By P. L. Thomas @ The Becoming Radical blog
Alright I admit it, I just kind of love takedown writing. The point by point refutation and exposure of falsehoods. It is one of the reasons why I like good, old, honest debate. In some ways, I think it is one of the purest forms of argument. Here P. L. Thomas, Associate Professor of Education at Furman University and column editor for English Journal takes on some prevailing “common sense” claims at the heart of media myth-making about education. Quoting three current published pieces from three different voices, Thomas unravels the oversimplifications and lack of expertise.
The problem highlighted and represented in these three examples involves several key flaws inherent in education reform being analyzed and driven by people without expertise and experience as educators themselves. The media, politicians, reformers, b/millionaires, and celebrities dominate the debate, formation, and implementation of education policy—all of which focuses on how best to design (and redesign) accountability plans and thus ignores the possibility that accountability based on standards and high-stakes testing is the problem.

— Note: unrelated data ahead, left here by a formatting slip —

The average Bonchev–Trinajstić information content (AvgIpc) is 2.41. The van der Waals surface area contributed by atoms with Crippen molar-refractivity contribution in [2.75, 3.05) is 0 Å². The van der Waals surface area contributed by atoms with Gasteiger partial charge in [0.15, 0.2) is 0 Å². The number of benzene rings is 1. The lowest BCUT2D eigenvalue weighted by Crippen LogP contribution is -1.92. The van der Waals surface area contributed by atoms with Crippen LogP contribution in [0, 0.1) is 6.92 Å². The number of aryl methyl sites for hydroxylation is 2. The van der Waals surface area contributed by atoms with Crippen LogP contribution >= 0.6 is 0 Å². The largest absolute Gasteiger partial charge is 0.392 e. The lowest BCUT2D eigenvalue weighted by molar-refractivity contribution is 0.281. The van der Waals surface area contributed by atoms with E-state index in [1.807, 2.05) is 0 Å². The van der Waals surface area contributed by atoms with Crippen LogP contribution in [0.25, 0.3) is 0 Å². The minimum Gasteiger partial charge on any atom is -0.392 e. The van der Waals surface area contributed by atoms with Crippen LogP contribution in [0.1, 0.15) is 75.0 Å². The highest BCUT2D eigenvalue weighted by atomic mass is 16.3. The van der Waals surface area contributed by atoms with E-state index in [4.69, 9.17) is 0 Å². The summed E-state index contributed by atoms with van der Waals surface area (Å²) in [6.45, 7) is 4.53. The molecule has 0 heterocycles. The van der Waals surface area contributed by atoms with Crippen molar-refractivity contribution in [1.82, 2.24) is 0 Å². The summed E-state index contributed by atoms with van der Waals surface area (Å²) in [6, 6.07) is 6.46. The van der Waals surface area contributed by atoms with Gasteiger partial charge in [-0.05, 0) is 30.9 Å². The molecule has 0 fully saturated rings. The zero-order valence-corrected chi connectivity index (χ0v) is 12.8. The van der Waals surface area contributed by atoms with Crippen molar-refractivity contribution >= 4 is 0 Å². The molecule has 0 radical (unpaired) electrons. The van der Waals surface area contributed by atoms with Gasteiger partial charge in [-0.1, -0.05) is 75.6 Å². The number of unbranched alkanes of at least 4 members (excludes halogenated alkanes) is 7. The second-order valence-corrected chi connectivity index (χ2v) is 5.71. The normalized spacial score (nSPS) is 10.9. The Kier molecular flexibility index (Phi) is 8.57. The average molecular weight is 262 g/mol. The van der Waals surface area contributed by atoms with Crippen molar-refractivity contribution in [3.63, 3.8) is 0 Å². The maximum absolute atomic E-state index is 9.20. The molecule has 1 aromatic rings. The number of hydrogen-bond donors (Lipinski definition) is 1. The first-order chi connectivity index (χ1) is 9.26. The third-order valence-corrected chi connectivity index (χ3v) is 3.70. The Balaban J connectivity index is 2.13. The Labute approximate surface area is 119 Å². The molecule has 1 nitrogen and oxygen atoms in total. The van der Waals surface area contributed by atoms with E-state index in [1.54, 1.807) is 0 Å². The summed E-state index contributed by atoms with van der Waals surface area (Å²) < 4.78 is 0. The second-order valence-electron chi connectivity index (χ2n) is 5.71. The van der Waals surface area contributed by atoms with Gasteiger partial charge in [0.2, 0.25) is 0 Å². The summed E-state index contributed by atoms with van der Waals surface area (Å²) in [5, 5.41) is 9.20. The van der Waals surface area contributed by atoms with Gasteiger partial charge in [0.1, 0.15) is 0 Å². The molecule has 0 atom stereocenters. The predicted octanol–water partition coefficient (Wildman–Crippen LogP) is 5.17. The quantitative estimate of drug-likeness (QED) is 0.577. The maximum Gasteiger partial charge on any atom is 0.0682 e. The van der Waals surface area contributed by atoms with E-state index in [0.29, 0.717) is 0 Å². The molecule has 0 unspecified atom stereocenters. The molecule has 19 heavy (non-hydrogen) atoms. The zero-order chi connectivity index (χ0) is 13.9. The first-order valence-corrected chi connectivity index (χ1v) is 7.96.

In an interesting example, Thomas dashes the idea of ever increasing expectations as not only empty but misguided. In a lengthier dismantling, Thomas exposes an arrogance of the elite, only an outsider can truly see attitudes, and their complete dismissal of research, expertise, and experience from the actual field of education.
Not only would I echo that “the key challenges of education have nothing to do with a lack of or the quality of accountability, standards, and testing,” I would submit that much of the reforms that are trumpeted to achieve those aims are vestiges of industrial, assembly-line thinking. Despite rhetoric to the contrary, what edreformers typically present are one-size-fits-all, uniform expectations on “efficient,” quota-like timelines, with the hopes of compelling students and teachers alike with old-school, reward and punishment motivational techniques.
Interestingly, these are precisely the qualities claimed of the current education system, albeit rooted in NCLB’s previous wave of accountability, standards, and high-stakes tests. Thomas makes a compelling case that the reset needed is not about results anyway. It is about creating conditions for successful teaching and learning environments. Then the results will likely take care of themselves.